Multicultural Life

I believe that the more the world becomes interconnected, the more multicultural we all will become. Some of us welcome the complexities of the emerging future world with open arms, some are more cautious. This site contains some of my entirely personal, subjective and completely idiosyncratic texts about current trends in globalisation. It also contains some references to my books reflecting on this subject.

I have written a series of children’s books called Dolls Without Frontiers. Global change is accelerating and the future belongs to our kids as multicultural adults. I wanted to offer them and their parents a bridge to our multicultural life. Our kids will need tools and mental strength to sustain.

Please join me in thinking about how the world is changing and what our responsibility is  ….

My Books Dolls Without Frontiers

The world is more international than ever. Families move to new countries in search of work, education, peace, experiences, new friends and love. Immigrant families and single individuals carry their cultures along with them to their new homelands: their language, memories, stories, morals, religions and values … In the new country this culture can sometimes be discernible in the clothing or in the look, but this is only a small portion of his or her culture. The culture is mostly invisible, something internal and private. The culture is usually most noticeable in contacts with other people, in daily life.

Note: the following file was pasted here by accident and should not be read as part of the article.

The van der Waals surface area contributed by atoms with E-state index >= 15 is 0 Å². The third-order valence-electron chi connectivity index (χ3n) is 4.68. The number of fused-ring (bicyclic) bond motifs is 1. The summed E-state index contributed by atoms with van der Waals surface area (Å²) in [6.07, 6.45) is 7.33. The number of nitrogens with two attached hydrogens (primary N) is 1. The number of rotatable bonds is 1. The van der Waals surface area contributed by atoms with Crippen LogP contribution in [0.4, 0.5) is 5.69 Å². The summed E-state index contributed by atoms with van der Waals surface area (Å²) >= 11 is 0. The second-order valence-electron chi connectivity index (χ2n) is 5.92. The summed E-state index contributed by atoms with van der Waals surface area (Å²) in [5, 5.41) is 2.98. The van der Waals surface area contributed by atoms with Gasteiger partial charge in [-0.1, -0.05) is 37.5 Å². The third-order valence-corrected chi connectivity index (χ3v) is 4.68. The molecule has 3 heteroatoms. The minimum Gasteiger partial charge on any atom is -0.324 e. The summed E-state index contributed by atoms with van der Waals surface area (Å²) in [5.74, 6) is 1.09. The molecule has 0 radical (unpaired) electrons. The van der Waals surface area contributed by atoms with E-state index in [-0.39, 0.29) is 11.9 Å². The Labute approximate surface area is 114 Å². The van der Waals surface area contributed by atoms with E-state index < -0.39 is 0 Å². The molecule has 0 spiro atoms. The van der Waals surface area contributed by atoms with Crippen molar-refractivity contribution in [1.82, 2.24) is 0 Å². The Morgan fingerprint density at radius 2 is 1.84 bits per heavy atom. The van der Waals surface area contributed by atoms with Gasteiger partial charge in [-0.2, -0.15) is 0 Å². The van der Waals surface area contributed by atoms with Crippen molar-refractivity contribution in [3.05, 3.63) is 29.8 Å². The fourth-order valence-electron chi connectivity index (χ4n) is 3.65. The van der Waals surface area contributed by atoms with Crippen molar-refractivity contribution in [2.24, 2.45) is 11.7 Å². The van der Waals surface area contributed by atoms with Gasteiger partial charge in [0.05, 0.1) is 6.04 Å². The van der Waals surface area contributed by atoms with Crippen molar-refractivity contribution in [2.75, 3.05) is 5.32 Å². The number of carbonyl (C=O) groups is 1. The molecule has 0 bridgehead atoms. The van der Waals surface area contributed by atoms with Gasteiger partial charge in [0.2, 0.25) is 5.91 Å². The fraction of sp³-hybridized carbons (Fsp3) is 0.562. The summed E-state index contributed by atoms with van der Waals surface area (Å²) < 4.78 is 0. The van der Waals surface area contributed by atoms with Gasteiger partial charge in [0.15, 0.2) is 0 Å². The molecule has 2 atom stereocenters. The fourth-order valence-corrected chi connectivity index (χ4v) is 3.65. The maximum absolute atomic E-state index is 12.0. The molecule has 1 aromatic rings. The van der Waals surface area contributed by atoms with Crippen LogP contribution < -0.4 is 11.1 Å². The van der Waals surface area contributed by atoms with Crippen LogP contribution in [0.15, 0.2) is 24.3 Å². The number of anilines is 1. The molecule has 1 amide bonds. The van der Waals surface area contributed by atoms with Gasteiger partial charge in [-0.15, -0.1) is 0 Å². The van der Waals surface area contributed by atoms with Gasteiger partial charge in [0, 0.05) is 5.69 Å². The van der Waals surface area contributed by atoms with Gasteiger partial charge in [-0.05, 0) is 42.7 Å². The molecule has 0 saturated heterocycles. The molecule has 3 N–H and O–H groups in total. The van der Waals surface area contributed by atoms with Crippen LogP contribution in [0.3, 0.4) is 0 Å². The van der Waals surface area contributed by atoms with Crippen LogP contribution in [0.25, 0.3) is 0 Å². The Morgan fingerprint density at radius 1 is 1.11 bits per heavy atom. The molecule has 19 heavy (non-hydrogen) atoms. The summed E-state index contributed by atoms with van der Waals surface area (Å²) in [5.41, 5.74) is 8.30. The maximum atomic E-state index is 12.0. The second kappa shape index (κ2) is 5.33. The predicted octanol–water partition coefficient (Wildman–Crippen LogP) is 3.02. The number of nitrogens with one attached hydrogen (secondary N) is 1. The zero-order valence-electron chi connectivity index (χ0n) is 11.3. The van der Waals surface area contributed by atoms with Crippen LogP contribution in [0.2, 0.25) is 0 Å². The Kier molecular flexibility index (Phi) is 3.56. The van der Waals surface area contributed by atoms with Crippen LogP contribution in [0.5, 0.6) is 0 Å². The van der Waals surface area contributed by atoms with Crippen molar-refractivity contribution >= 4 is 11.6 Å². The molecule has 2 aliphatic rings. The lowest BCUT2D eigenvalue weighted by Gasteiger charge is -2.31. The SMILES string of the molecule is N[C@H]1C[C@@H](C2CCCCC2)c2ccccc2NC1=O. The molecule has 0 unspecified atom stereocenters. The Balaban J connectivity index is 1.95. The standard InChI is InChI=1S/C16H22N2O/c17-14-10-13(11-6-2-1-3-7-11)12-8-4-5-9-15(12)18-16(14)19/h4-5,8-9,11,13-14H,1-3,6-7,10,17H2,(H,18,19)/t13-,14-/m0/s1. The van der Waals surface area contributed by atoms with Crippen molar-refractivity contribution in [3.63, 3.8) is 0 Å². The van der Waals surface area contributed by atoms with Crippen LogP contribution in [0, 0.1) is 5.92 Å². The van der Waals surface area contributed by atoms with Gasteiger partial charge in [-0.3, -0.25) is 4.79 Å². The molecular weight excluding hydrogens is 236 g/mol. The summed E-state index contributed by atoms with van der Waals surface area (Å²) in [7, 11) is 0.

For its carrier, the culture is a source of energy, of understanding and knowledge, a source of strength, inspiration and creativity. Foreign cultures are resources whose potential we do not always recognise because they are mostly hidden. Sometimes they are even perceived as scary in the eyes of the residents of the new home country.

Children And Multiculturalism

You inherit your culture. It is a legacy from relatives, parents, homes, villages and playgrounds. It becomes a resource for life. Through their culture and their languages both children and adults learn to interpret the world around them, independently of having moved to a new country or not.

In the new home country, the child goes to school, gets new friends and assimilates the culture of the new homeland. In this way the child becomes multicultural. But, the former mother tongue, the landscapes, the experiences, people and emotions are still there, sometimes in dreams, sometimes in plays, sometimes when talking to friends and locals. The dolls often remain important and concrete links to the former home country and to its culture.

Few in the new home country have thorough knowledge of the backgrounds of immigrant children. In its new homeland a multicultural child may therefore experience loneliness and alienation, or even stand in opposition to its values. Our lacking understanding of the potential of multicultural individuals is an international problem − a form of inefficiency in the process of globalisation. It is a waste of the intellectual capital that immigrants offer us.

Welcome to our multicultural future!

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